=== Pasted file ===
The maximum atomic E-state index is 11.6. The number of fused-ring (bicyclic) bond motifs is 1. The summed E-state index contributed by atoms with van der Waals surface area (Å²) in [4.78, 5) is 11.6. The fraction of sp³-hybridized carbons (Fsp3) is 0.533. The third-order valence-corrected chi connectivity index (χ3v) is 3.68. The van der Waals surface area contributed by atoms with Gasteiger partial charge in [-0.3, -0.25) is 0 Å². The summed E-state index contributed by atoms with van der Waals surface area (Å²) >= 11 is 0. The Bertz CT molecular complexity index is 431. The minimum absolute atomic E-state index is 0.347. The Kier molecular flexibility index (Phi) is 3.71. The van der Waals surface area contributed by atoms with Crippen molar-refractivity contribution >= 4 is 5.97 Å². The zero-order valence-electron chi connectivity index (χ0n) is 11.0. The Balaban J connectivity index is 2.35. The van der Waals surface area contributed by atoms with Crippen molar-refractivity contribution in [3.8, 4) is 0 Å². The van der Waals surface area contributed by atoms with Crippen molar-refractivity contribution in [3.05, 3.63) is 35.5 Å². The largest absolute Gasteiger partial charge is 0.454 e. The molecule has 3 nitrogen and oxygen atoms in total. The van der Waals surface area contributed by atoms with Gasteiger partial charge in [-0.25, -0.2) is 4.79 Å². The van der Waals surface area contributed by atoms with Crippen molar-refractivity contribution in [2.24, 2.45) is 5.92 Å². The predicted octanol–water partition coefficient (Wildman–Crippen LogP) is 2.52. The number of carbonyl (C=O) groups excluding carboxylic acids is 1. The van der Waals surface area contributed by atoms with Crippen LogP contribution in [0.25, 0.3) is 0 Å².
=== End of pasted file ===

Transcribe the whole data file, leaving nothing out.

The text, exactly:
The maximum atomic E-state index is 11.6. The number of fused-ring (bicyclic) bond motifs is 1. The summed E-state index contributed by atoms with van der Waals surface area (Å²) in [4.78, 5) is 11.6. The fraction of sp³-hybridized carbons (Fsp3) is 0.533. The third-order valence-corrected chi connectivity index (χ3v) is 3.68. The van der Waals surface area contributed by atoms with Gasteiger partial charge in [-0.3, -0.25) is 0 Å². The summed E-state index contributed by atoms with van der Waals surface area (Å²) >= 11 is 0. The Bertz CT molecular complexity index is 431. The minimum absolute atomic E-state index is 0.347. The Kier molecular flexibility index (Phi) is 3.71. The van der Waals surface area contributed by atoms with Crippen molar-refractivity contribution >= 4 is 5.97 Å². The zero-order valence-electron chi connectivity index (χ0n) is 11.0. The Balaban J connectivity index is 2.35. The van der Waals surface area contributed by atoms with Crippen molar-refractivity contribution in [3.8, 4) is 0 Å². The van der Waals surface area contributed by atoms with Crippen molar-refractivity contribution in [3.05, 3.63) is 35.5 Å². The largest absolute Gasteiger partial charge is 0.454 e. The molecule has 3 nitrogen and oxygen atoms in total. The van der Waals surface area contributed by atoms with Gasteiger partial charge in [-0.25, -0.2) is 4.79 Å². The van der Waals surface area contributed by atoms with Crippen molar-refractivity contribution in [2.24, 2.45) is 5.92 Å². The predicted octanol–water partition coefficient (Wildman–Crippen LogP) is 2.52. The number of carbonyl (C=O) groups excluding carboxylic acids is 1. The van der Waals surface area contributed by atoms with Crippen LogP contribution in [0.25, 0.3) is 0 Å².